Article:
Live Birth Fossil – Placoderm gave birth to Live Young
A 380 million year old fossil Placoderm reveals an internal embryo and a mineralised umbilical cord, indicating that these ancient fish gave birth to live young, pushing back the origins of viviparous behaviour by 200 million years.
A team of Australia scientists have claimed that this is one of the most important palaeontological finds and the earliest example of vertebrate sex discovered to date. One of the team’s lead researchers Dr John Long (Museum Victoria) stated:
“This is one of these real eureka moments in science you have once in your lifetime. When you look down the microscope and there it was – an embryo inside a 380-million-year-old fish – and I was blown away by the very thought of this fish giving birth to live young almost 400 million years ago.”
The fossil fish is a member of the now extinct Placoderm group and has been dated to the Devonian period, otherwise known as the Age of Fishes. The 25 cm long fossil was found in the far north of Western Australia, south east of Fitzroy Crossing in a fantastically fossil rich area known as the Gogo Formation. Approximately 380 million years ago this area of dry, scrub-land was covered by a shallow sea and teemed with life, an environment similar to the Great Barrier reef of Australia to day, the corals that provided much of the habitat were not the scleractinian corals of today, these types of corals first evolved in the Triassic, the corals that dominated this environment were rugose and tabulate corals, two types of coral that went extinct at the end of the Permian period.
The Placoderms were very heavily armoured fishes that possessed bony skeletons and jaws. The head and trunk were encased in a box-like series of bony plates, the group is believed to have evolved sometime in the Silurian and diversified into as many as 200 different genera. Fossils of Placoderms have been found in sediments that represent both marine and freshwater environments.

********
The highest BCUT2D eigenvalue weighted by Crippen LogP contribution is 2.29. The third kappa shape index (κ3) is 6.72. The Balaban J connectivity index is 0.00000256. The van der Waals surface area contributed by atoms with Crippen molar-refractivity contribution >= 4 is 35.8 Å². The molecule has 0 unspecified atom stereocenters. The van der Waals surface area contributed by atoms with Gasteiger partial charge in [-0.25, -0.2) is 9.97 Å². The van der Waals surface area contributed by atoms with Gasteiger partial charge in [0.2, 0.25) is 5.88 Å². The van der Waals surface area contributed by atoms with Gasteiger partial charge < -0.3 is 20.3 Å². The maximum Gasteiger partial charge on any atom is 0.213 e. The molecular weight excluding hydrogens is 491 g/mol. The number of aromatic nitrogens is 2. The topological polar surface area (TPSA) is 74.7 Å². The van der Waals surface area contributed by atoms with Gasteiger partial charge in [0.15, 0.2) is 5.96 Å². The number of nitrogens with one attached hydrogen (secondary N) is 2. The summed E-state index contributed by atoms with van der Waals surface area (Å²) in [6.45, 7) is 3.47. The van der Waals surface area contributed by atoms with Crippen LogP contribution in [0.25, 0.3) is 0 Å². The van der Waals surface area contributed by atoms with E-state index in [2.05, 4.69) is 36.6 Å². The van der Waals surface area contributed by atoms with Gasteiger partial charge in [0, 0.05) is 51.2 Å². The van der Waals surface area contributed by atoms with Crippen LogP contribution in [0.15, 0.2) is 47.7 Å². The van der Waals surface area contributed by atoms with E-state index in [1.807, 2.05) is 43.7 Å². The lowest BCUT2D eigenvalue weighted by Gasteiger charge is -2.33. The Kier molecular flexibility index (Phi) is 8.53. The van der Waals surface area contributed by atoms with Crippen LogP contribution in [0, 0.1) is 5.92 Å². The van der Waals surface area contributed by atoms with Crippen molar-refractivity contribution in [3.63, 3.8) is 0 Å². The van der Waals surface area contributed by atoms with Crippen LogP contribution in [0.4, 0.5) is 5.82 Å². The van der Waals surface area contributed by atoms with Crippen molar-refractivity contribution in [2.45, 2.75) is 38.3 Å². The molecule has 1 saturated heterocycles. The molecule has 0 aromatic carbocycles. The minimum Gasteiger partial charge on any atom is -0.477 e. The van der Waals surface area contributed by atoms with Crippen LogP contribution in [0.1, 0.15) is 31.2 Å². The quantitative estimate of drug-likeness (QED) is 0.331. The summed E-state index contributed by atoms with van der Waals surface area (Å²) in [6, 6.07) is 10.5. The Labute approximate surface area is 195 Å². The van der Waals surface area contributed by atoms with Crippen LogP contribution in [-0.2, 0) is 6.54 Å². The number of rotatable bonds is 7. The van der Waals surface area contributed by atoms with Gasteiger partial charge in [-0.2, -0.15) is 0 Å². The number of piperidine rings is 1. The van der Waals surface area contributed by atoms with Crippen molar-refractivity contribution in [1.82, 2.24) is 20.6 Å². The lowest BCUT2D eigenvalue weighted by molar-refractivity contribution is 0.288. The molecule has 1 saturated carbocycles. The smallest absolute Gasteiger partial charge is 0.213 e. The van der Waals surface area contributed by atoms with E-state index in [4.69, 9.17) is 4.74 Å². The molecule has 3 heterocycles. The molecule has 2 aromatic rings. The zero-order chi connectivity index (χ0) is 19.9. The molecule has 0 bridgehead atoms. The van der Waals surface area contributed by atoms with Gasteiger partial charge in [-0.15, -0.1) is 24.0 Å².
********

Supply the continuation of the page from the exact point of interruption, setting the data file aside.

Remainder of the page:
The shales that form the Upper Devonian Gogo Formation were formed in quiet bays, that formed a link between the coral sea and the surrounding coastal areas. The sediments contain superbly preserved fossil fish and other creatures that lived in this ancient sea. These thick deposits contain one of the most diverse collection of animal fossils of the Devonian period with over 25 varieties of Placoderms, ray-finned fishes, lobe-fins and lungfish. Such has been the quantity and quality of fossils from this area that a Placoderm has been adopted as the official state fish of Western Australia – it is known affectionately as the GoGo fish – official name Mcnamaraspis kaprios.
Preserved as original bone in limestone nodules within the shale, these fossils represent the best preserved early fishes in the world and the site is of huge importance to scientists as they try to piece together the evidence to understand how and why vertebrates moved onto land.
The fossil showing the embryo was found three years ago, but only after the specimen was placed in an acid bath to help dissolve away the surrounding matrix, was the significance of this particular fossil recognised. Acid preparation is a common technique used by laboratory technicians to help reveal more of a fossil which is surrounded by a limestone matrix. This technique was pioneered by scientist at the Natural History museum in London and used to help reveal more of dinosaur bones embedded in calcareous rocks.